Youngstown Campus Evacuation Plan
Youngstown State University Police Department has developed a comprehensive plan for the evacuation of the Youngstown campus. The development of this plan was accomplished in collaboration with Parking Services, Facilities, Marketing and Communications, Housing and Residence Life, the Mahoning County Emergency Management Agency, the Western Reserve County Regional Transit Authority, the Ohio State Highway Patrol and police agencies surrounding the University. This plan identifies critical traffic control intersections with preferred direction of egress toward primary evacuation routes and utilizes police and non‐police traffic controllers as well as illuminated traffic control devices accordingly. This plan accommodates alternative evacuation routes in the event that the emergency or other conditions preclude the use of primary routes.
An emergency of the magnitude and seriousness requiring the evacuation of the Youngstown campus will likely and similarly affect surrounding communities. When the emergency is confined to the local community, evacuation to neighboring communities and routes leaving the immediate area are used. When an emergency is regional or larger scale, evacuation routes direct traffic to interstate highways for mass evacuation and relocation. A person evacuated from the Youngstown campus may have few options regarding the direction of travel.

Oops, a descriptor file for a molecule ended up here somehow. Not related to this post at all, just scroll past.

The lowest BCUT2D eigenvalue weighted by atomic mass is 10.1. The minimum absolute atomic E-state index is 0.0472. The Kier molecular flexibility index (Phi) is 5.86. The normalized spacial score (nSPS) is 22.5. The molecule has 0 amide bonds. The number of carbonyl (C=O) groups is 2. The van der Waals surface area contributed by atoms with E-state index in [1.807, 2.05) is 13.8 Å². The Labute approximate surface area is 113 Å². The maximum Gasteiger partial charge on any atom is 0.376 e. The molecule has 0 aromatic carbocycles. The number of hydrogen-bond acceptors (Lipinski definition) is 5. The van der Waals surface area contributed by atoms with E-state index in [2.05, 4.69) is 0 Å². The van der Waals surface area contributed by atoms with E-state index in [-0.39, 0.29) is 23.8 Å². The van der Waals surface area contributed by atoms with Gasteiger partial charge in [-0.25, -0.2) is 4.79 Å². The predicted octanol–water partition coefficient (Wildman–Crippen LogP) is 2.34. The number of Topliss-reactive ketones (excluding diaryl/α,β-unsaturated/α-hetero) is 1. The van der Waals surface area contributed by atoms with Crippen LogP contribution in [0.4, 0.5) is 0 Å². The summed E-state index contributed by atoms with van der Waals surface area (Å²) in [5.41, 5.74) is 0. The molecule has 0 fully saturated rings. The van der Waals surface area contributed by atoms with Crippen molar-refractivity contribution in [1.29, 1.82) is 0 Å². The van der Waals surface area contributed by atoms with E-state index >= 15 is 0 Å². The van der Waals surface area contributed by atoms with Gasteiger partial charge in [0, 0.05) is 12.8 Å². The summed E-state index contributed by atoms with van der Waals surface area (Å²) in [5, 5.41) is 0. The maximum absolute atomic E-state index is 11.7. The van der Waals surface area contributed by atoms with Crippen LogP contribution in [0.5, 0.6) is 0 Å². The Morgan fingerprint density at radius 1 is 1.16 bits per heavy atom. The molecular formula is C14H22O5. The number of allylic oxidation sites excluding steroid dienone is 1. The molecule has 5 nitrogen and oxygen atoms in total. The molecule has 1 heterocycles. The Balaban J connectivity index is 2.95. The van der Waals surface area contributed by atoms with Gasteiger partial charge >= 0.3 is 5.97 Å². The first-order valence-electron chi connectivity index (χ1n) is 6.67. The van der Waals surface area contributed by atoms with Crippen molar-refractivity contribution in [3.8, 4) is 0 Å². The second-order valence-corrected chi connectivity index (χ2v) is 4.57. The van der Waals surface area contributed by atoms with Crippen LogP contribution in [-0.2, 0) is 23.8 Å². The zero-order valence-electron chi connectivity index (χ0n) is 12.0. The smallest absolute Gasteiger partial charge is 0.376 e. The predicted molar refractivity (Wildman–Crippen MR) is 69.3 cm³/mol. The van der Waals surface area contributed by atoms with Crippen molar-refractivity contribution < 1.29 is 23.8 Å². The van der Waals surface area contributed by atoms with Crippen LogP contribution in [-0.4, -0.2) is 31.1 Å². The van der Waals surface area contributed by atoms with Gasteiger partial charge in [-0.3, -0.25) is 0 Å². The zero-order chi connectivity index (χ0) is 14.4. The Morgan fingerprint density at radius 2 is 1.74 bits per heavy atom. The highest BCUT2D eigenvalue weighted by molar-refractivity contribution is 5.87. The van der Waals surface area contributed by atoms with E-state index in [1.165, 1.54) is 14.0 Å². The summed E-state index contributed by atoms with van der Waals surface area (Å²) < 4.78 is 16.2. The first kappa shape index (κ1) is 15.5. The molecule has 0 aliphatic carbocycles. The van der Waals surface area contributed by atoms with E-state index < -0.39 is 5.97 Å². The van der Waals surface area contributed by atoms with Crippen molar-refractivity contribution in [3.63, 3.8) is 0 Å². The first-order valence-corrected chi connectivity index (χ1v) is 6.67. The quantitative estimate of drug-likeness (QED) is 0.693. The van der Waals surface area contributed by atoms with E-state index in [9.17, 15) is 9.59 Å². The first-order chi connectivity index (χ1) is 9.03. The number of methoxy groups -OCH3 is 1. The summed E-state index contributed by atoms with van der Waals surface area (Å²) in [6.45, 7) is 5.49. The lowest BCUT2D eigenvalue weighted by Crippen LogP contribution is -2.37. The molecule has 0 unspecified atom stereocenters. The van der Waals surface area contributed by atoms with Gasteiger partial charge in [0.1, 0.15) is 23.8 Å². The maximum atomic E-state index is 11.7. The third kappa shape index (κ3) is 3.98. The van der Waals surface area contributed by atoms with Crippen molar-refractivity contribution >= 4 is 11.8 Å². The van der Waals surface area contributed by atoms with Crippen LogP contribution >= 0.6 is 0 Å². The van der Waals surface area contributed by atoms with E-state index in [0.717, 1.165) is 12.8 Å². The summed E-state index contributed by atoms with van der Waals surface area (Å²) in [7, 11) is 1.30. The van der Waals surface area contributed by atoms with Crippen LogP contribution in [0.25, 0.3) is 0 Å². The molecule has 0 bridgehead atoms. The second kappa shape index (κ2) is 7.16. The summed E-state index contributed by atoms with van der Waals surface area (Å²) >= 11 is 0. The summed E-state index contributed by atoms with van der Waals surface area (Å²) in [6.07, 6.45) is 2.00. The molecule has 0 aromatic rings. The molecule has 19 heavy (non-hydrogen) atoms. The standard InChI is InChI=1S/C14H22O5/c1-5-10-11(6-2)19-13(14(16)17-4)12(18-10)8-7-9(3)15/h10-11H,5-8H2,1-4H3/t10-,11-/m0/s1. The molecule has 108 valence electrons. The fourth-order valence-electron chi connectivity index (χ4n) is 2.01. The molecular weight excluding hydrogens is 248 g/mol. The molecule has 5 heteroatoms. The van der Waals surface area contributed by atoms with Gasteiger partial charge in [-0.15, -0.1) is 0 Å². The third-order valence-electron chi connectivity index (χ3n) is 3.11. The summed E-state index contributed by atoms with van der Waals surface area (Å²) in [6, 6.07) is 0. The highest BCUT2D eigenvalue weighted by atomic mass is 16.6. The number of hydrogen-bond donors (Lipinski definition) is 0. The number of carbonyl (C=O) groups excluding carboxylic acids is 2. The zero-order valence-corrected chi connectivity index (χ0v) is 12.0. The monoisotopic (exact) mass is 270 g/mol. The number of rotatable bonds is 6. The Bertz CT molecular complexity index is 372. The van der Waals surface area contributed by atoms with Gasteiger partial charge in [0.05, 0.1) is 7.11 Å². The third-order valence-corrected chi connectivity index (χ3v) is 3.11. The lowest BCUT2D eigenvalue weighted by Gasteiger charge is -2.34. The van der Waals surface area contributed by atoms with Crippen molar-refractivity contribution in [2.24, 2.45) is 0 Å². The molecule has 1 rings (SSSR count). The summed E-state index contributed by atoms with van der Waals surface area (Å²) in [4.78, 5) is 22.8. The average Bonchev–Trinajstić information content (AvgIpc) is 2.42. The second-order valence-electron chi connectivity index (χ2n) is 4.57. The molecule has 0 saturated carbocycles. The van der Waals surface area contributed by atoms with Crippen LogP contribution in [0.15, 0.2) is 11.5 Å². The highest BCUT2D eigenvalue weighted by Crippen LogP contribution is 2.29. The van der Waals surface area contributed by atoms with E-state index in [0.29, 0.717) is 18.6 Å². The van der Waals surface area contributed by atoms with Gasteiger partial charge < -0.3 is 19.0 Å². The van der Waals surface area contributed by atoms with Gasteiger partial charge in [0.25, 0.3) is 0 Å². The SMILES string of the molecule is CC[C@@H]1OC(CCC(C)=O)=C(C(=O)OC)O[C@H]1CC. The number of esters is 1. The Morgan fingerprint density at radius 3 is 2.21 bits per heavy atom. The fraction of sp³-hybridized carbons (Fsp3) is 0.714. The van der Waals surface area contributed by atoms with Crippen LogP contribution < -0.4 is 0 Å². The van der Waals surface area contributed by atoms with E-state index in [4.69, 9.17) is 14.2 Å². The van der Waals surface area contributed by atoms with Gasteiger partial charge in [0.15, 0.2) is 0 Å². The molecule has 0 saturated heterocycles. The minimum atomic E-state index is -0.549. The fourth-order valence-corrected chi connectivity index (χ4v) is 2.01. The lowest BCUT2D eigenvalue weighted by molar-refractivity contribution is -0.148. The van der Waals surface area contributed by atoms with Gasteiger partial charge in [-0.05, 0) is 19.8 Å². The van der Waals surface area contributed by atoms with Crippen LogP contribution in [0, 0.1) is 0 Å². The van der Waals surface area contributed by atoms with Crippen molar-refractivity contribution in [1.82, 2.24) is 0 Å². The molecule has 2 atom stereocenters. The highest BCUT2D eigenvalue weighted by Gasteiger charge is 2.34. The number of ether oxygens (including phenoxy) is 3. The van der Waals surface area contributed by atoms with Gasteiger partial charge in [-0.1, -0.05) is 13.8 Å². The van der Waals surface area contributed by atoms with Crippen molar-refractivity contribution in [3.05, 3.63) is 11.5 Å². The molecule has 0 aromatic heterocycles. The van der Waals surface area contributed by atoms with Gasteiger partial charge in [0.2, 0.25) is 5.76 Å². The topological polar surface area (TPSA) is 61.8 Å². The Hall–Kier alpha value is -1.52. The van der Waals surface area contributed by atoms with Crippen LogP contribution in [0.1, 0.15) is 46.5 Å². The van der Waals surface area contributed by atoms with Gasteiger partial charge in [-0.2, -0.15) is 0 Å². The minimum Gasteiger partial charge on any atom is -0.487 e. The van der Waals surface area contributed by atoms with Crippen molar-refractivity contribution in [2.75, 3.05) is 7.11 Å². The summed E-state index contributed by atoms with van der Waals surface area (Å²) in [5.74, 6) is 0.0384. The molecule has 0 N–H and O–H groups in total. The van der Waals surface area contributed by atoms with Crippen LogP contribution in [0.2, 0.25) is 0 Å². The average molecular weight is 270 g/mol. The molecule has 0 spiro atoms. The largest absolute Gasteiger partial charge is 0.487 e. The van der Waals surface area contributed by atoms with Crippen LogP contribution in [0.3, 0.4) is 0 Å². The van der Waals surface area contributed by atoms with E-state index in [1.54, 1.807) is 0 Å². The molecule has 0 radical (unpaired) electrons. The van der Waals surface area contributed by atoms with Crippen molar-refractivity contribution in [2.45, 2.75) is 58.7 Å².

Madison Avenue expressway located North of Stambaugh Stadium has been identified as the major traffic artery toward which evacuating traffic will be directed. From there, evacuees can be integrated into the larger regional evacuation plan if necessary. Listed below are the primary egress routes to be utilized:
- Belmont Avenue North or South Bound
- Fifth Avenue North or South Bound
- Elm Street North Bound
- Wick Avenue North or South Bound
- M-1 deck Walnut Street exit East on Adams St. to Andrews Ave. North or South Bound
The purpose of evacuating a building is to remove persons from dangerous and life‐ threatening conditions presented by a fire, an explosion, a suspected explosive device, a hazardous material release, air contamination or other similar emergency. Usually, such conditions and the need to evacuate are readily apparent and occupants are expected to leave the building immediately. Activating the building fire alarm is the most expedient and safest method to facilitate the evacuation (whether or not the emergency involves fire).
In some situations, such as bomb threats, the presence of life‐threatening conditions may be unknown or non‐existent. In these cases, the responsibility for assessing available information and the decision of whether or not to evacuate rests with the police. When time and circumstances permit, this decision will be made after consultation with other university officials present.
At the sound of a fire alarm, or other notification to evacuate, all persons are required to leave the building immediately. Unless conditions prevent it, the best evacuation route is the nearest stairway leading to the nearest exit. Elevators should not be used as they become inoperable during a loss of electrical power and can increase the risk of smoke inhalation during a fire. Firefighters routinely check stairways for persons needing assistance.
Actions will be taken to ensure persons remain at least two hundred feet from the building to be clear of any danger and to avoid impeding the movement of emergency responders and equipment. This distance may be increased by police or firefighters according to the circumstances of the emergency. Persons should not return to the building unless specific approval to do so has been given by police or firefighters.